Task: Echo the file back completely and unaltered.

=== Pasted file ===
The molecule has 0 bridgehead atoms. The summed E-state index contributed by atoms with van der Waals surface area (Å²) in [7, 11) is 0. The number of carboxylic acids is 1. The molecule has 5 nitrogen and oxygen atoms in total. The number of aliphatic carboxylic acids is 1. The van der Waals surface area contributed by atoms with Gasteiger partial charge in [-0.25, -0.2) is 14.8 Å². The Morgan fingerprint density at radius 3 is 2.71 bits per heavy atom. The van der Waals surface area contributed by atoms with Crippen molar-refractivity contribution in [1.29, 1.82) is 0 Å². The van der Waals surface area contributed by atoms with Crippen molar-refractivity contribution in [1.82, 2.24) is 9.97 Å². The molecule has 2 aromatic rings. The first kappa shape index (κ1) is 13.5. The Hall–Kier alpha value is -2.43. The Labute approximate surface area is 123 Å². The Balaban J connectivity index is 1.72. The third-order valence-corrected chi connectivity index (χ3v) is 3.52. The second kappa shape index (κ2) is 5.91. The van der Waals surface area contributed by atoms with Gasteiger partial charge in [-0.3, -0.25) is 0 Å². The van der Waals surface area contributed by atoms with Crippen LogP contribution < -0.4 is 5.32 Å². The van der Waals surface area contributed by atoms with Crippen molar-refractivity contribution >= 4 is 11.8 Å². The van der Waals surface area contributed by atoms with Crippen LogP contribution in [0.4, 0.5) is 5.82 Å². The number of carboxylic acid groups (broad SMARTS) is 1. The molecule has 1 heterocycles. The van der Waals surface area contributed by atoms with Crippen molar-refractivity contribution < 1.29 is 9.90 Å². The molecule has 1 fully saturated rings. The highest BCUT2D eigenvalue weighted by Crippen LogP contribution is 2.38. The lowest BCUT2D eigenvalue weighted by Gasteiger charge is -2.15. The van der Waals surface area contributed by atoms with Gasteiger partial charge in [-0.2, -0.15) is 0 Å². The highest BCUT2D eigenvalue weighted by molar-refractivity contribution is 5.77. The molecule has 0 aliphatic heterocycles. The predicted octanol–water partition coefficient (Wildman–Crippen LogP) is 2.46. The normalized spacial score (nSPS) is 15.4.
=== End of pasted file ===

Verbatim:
The molecule has 0 bridgehead atoms. The summed E-state index contributed by atoms with van der Waals surface area (Å²) in [7, 11) is 0. The number of carboxylic acids is 1. The molecule has 5 nitrogen and oxygen atoms in total. The number of aliphatic carboxylic acids is 1. The van der Waals surface area contributed by atoms with Gasteiger partial charge in [-0.25, -0.2) is 14.8 Å². The Morgan fingerprint density at radius 3 is 2.71 bits per heavy atom. The van der Waals surface area contributed by atoms with Crippen molar-refractivity contribution in [1.29, 1.82) is 0 Å². The van der Waals surface area contributed by atoms with Crippen molar-refractivity contribution in [1.82, 2.24) is 9.97 Å². The molecule has 2 aromatic rings. The first kappa shape index (κ1) is 13.5. The Hall–Kier alpha value is -2.43. The Labute approximate surface area is 123 Å². The Balaban J connectivity index is 1.72. The third-order valence-corrected chi connectivity index (χ3v) is 3.52. The second kappa shape index (κ2) is 5.91. The van der Waals surface area contributed by atoms with Gasteiger partial charge in [-0.3, -0.25) is 0 Å². The van der Waals surface area contributed by atoms with Crippen LogP contribution < -0.4 is 5.32 Å². The van der Waals surface area contributed by atoms with Crippen molar-refractivity contribution >= 4 is 11.8 Å². The van der Waals surface area contributed by atoms with Crippen LogP contribution in [0.4, 0.5) is 5.82 Å². The number of carboxylic acid groups (broad SMARTS) is 1. The molecule has 1 heterocycles. The van der Waals surface area contributed by atoms with Crippen molar-refractivity contribution < 1.29 is 9.90 Å². The molecule has 1 fully saturated rings. The highest BCUT2D eigenvalue weighted by Crippen LogP contribution is 2.38. The lowest BCUT2D eigenvalue weighted by Gasteiger charge is -2.15. The van der Waals surface area contributed by atoms with Gasteiger partial charge in [-0.2, -0.15) is 0 Å². The highest BCUT2D eigenvalue weighted by molar-refractivity contribution is 5.77. The molecule has 0 aliphatic heterocycles. The predicted octanol–water partition coefficient (Wildman–Crippen LogP) is 2.46. The normalized spacial score (nSPS) is 15.4.